Dreaming of a bright future


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This article is adapted from the second edition of the Foundation’s magazine

Interview on the future of cardiovascular medicine with Dr. Jean-Claude Tardif, Director of the Montreal Heart Institute’s Research Centre.

“I’m not afraid to dream,” said Dr. Tardif, a cardiologist who has had an immense impact on how cardiovascular diseases are treated, including recently with the COLCOT study on the use of colchicine. Dr. Tardif is someone who always aims high.

Back in 2004, Dr. Tardif wanted the Institute to focus more on genetics which he believed was the future of medicine. It is a science that enables research teams to better understand the building blocks of each individual human to better predict their potential to develop diseases and thereby prevent them. “I said we were going to create a pharmacogenomics centre. Everyone thought I was kidding.” But this hard-working professional who has authored more than 600 scientific articles was not deterred. Two years later, nearly $60 million had been raised for the project. The Beaulieu-Saucier Pharmacogenomics Centre officially opened in 2008 and just like the Research Centre, it has developed an international reputation for excellence.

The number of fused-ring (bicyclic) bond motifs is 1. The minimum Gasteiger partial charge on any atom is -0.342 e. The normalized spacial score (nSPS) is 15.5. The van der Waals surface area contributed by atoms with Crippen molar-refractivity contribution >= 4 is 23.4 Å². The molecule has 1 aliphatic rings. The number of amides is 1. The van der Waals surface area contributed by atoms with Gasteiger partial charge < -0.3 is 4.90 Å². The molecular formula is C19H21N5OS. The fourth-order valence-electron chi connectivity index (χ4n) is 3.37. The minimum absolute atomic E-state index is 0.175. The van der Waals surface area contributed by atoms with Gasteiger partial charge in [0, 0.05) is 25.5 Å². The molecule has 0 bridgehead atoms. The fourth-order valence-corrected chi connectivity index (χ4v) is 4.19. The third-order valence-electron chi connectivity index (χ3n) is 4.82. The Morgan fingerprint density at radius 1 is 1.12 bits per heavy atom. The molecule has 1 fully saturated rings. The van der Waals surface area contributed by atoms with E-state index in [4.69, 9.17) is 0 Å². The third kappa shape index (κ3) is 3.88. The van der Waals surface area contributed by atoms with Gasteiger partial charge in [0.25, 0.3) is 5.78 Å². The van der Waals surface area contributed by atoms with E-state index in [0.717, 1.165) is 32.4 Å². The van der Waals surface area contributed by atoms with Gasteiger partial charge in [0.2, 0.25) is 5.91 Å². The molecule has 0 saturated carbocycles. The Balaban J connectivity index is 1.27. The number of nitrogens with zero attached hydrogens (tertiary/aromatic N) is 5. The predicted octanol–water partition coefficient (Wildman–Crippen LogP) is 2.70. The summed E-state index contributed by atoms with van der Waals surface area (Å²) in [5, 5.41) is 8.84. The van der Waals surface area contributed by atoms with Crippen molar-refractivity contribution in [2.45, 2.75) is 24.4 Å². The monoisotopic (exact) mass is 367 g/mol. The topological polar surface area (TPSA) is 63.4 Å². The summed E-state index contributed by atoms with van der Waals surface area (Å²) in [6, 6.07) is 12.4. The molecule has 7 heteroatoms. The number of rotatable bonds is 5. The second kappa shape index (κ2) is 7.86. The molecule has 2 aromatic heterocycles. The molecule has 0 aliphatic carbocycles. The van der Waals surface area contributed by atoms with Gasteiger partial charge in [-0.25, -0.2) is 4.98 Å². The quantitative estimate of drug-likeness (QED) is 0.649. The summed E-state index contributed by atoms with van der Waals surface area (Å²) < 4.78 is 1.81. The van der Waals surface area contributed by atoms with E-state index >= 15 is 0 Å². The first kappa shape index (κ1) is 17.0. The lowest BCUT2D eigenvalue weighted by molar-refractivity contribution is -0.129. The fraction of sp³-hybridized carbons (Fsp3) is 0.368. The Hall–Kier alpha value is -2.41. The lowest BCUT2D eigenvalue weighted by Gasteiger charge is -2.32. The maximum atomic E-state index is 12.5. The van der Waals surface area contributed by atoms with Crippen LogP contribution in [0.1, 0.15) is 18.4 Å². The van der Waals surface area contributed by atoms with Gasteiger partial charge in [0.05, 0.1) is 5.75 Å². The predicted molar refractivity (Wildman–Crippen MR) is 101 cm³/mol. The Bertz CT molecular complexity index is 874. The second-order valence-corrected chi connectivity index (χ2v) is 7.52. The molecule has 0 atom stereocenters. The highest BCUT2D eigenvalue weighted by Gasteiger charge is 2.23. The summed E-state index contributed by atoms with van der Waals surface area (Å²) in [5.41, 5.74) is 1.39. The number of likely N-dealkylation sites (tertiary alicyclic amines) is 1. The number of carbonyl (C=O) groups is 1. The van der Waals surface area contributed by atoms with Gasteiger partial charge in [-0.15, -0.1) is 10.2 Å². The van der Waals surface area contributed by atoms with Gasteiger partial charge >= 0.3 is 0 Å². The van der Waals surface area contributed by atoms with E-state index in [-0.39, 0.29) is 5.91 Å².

Areas of expertise come together

This success is due in large part to the Research Centre’s highly skilled teams. “Some directors say that the cast is the key to making a good movie. The same goes for a research centre! I believe the quality of researchers determines the outcome,” said Dr. Tardif. According to him, when different areas of expertise come together, teams can come up with new ideas and view problems in a different light. That’s what the Research Centre is all about. “I’m trying to foster collaborations between basic and clinical researchers. There is an immense potential for success in this type of partnership,” said the holder of the Canada Research Chair in Translational and Personalized Medicine. And when their research environment features cutting-edge equipment and efficient infrastructures, teams are primed to make discoveries that can change the future of medicine.

On the cusp of a medical revolution

Now more than ever, Dr. Tardif is convinced that breakthroughs in genetics will shape the future of medicine. “This revolution is within grasp. We have the talent, expertise, and technology. If we are able to meet all the conditions for success, over the next 10 years, we could cut the rate of incidents caused by cardiovascular diseases by 50%.”

Dr. Tardif is also hopeful for what comes next. He dreams that one day we can prevent cognitive decline and dementia so citizens can remain healthy for longer. Because the brain and heart are inextricably linked, research in the cardiovascular field will play a key role to this effect. “As Director of the Research Centre, I’ve been given the opportunity to carry on the legacies of important figures such as Dr. Paul David, Dr. Martial Bourassa, and Dr. Stanley Nattel. I have been immensely inspired by these men who were responsible for major advances in research, and I believe it is our duty to pursue their work.”

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